• 2018-07
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  • 2019-10
  • Once sufficient single stranded DNA ssDNA has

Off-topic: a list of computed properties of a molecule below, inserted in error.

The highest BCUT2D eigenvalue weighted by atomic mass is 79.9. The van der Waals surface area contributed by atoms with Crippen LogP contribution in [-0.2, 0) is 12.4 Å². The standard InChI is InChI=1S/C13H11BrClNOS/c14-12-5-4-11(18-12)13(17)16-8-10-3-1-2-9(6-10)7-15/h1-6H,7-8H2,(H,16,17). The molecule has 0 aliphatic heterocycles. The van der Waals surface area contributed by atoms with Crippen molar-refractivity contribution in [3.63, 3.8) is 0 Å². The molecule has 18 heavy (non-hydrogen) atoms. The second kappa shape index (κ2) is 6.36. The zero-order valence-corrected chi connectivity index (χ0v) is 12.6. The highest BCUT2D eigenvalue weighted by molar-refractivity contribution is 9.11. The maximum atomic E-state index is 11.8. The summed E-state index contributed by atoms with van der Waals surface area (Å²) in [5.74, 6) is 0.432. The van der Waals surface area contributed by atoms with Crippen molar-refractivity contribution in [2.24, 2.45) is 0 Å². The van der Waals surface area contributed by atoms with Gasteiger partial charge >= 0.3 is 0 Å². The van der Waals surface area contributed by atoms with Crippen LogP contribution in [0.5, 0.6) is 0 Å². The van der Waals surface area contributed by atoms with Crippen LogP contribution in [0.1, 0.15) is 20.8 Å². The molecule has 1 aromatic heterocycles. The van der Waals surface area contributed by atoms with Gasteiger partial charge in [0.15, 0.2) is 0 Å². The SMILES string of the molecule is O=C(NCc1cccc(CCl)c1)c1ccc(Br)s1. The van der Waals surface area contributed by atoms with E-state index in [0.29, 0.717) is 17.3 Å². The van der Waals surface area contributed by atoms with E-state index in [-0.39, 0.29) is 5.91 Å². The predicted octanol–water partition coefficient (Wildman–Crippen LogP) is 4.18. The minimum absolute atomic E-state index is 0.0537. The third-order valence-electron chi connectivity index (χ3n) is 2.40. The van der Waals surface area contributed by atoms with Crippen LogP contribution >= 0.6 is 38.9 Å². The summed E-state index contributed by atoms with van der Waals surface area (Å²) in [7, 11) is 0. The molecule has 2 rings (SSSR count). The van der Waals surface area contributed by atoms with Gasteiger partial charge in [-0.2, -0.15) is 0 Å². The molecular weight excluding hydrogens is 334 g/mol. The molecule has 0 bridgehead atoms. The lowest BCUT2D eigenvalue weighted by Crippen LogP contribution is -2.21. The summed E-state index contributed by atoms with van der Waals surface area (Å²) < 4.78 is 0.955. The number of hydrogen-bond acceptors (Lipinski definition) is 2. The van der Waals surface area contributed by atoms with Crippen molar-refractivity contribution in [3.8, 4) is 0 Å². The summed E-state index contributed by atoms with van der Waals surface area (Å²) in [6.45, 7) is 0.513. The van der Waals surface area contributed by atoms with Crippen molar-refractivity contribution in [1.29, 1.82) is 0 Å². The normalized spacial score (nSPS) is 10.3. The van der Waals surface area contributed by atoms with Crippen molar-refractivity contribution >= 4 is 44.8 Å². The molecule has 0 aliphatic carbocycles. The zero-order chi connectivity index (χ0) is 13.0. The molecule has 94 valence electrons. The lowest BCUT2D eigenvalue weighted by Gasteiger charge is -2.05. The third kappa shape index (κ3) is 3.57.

Once sufficient single-stranded DNA (ssDNA) has been exposed at origins, synthesis of leading and lagging strands is initiated by the DNA polymerase α-primase complex (Pol α). Lagging-strand synthesis requires repeated cycles of Pol α-dependent priming and subsequent primer extension by Pol δ. Pol α first synthesizes 7–12 nucleotide (nt) RNA primers before transferring them to the DNA polymerase domain, where further extension to about 20–25 nt takes place (Pellegrini, 2012). Evidence suggests that Pol α must be functionally recruited to replication forks for efficient lagging-strand primer synthesis: priming on ssDNA by both human (Collins and Kelly, 1991) and yeast Pol α (Taylor and Yeeles, 2018) is inhibited by RPA; repeated lagging-strand priming by yeast Pol α is dependent on template unwinding by CMG (Georgescu et al., 2015). The details of this functional recruitment are yet to be elucidated. The mechanism by which continuous leading-strand replication is primed by Pol α at replication origins is currently unknown. Furthermore, in vivo studies in quick way yeast have reached conflicting conclusions regarding the location of leading-strand start sites relative to an origin. For example, one study concluded that the ARS1 origin contains a single leading-strand start site (Bielinsky and Gerbi, 1999). The site was located between the ARS consensus sequence (ACS), which forms part of a high-affinity ORC binding site required for MCM loading (Bell and Labib, 2016, Coster and Diffley, 2017), and the B2 element, a sequence element located downstream of the ACS that enhances origin activity (Chang et al., 2011, Marahrens and Stillman, 1992). However, a second study found that Pol α DNA synthesis peaked just upstream of the ACS, indicating that leading strands might be started outside the origin sequence, potentially from “lagging-strand” primers (Garbacz et al., 2018). Consequently, the relationship between origin sequences and leading-strand start sites is yet to be fully resolved. Pol ε is responsible for the bulk of leading-strand synthesis in vivo (Daigaku et al., 2015, Nick McElhinny et al., 2008, Pursell et al., 2007) and physically associates with CMG (Langston et al., 2014, Sengupta et al., 2013, Sun et al., 2015, Zhou et al., 2017). Furthermore, leading-strand synthesis rates matching those observed in vivo can only be attained by a reconstituted replisome when Pol ε is synthesizing the leading strand in conjunction with PCNA (Yeeles et al., 2017). Therefore, once the primer for leading-strand replication has been synthesized, the 3ʹ end must be coupled to CMG-bound Pol ε (CMGE) before rapid and efficient leading-strand replication can commence. Multiple non-mutually exclusive mechanisms might account for this process (Kunkel and Burgers, 2017). The simplest involves direct primer transfer from Pol α to CMGE. Support for this mechanism comes from observations that Pol α can prime the leading-strand template at model replication forks with CMG (Georgescu et al., 2015), and rapid and efficient leading-strand synthesis is observed in in vitro replication reactions where Pol α and Pol ε are the only DNA polymerases (Yeeles et al., 2017). In contrast, in vivo (Daigaku et al., 2015, Garbacz et al., 2018) and in vitro (Yeeles et al., 2017) experiments have indicated that, in addition to its role in lagging-strand synthesis, Pol δ might also participate in the initiation of leading-strand replication via a polymerase switch mechanism, with the 3ʹ end of the nascent leading strand sequentially transferred from Pol α to Pol δ to CMGE. Why such an elaborate mechanism may be required is unknown, as is the frequency by which the two pathways are utilized. In this study, we have addressed these outstanding questions by mapping start sites for leading-strand replication at two S. cerevisiae replication origins using a reconstituted replication system (Taylor and Yeeles, 2018, Yeeles et al., 2015, Yeeles et al., 2017), determining the basis of Pol α recruitment to these sites, and defining the pathway by which the 3ʹ end of the nascent leading strand is connected to CMGE following primer synthesis. This has enabled us to elucidate the mechanism of bidirectional leading-strand synthesis establishment at eukaryotic DNA replication origins.